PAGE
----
Muncie and E. McLaughlin "The Problem of Crime"; F. Schmalleger "Criminology Today"; J. Tierney J. "Criminology: Theory and Context"; G. Barak "Integrating Criminologies"; D. Downes and P. Rock "Understanding Deviance. A Guide to the Sociology of Crime and Rule Breaking"; S. Jones "Criminology"; M. Lanier and S. Henry "Essential Criminology".
In order to prevent misunderstanding it is necessary to emphasize: the sociology of deviance does not substitute criminology and does not replace it. Each of these sciences has own subject, both of them are social, sociological sciences. Their correlation (from the general to the special) is: sociology - sociology of deviance - criminology.
While each of us knows very well what a crime is, it is one of the most complicated questions for an expert-criminologist. What is crime finally defines the legislator of the concrete state in the concrete time, reflecting the interests of ruling minority (authorities). Something that is claimed as criminal in one state in the certain time can be not considered as a crime in the other state or during the other time. A crime and criminality are relative, conventional concepts; they are social constructions (Muncie, & McLaughlin, 1996, p. 13-14; Tierney, 1996, p. 14-15; Barkan, p. 15).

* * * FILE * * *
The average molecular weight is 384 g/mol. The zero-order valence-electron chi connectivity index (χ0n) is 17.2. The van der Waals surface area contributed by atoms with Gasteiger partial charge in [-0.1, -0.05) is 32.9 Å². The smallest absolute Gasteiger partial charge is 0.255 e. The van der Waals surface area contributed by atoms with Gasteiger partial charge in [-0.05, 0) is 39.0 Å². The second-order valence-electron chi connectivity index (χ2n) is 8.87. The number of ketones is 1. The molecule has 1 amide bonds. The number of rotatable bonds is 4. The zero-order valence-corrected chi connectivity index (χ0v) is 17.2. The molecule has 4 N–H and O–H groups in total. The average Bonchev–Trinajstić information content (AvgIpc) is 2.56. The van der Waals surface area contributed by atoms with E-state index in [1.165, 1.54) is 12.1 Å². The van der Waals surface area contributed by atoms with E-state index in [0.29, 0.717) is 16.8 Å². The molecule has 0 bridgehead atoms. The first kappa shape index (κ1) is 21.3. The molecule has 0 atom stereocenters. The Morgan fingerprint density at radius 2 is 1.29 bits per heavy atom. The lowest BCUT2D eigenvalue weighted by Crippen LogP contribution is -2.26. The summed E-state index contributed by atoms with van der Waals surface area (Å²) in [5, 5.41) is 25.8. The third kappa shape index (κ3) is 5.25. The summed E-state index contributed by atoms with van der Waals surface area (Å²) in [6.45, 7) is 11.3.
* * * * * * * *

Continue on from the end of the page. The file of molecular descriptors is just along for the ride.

It does not mean that crimi...
Thus the same (as for the matter) actions can not considered as crimes: the murder of "enemy" on the war, or the murder of a "criminal" in accordance with the verdict of the court, taking possession of things of another person "under the law" or under the decision of court.
As a matter of fact this dual "nature" of crime ( which is on the one hand is a real harm, and on the other hand is a "foresight" of the criminal law (conventionality) causes the complexity of definition of crime.
How does criminology cope with this duality First of all is given "legal" definition of a crime. The formula offered by Tappan is considered to be classical one: the crime is the deliberate infringement of the criminal law accomplished not for the protection or the justification, and punishable by the state (Tappan, p. 100). In other words, the behavioural act is criminal, while and as it breaks the criminal law (Brown et al., 1991, p. 18). Alongside with it the crime is a "social construction", "ideological condemnation", "historical invention" (Muncie, & McLaughlin, 1996, p. 7-18).
In criminology are considered such characteristics of a crime, as the form of normal behaviour (for the first time this idea has been stated by E. Durkheim), infringement of behavioural norms, the form of deviant behaviour, infringement of human rights, presence of social harm, social damage, form of inequality (Barak, 1998, p. 22-26). These characteristics are especially actively defended recently by postmodernist criminology which in particular considers social construction of "crime" as a "production" of authority with a view of restriction of others, not belonging to authority, individuals in their aspiration to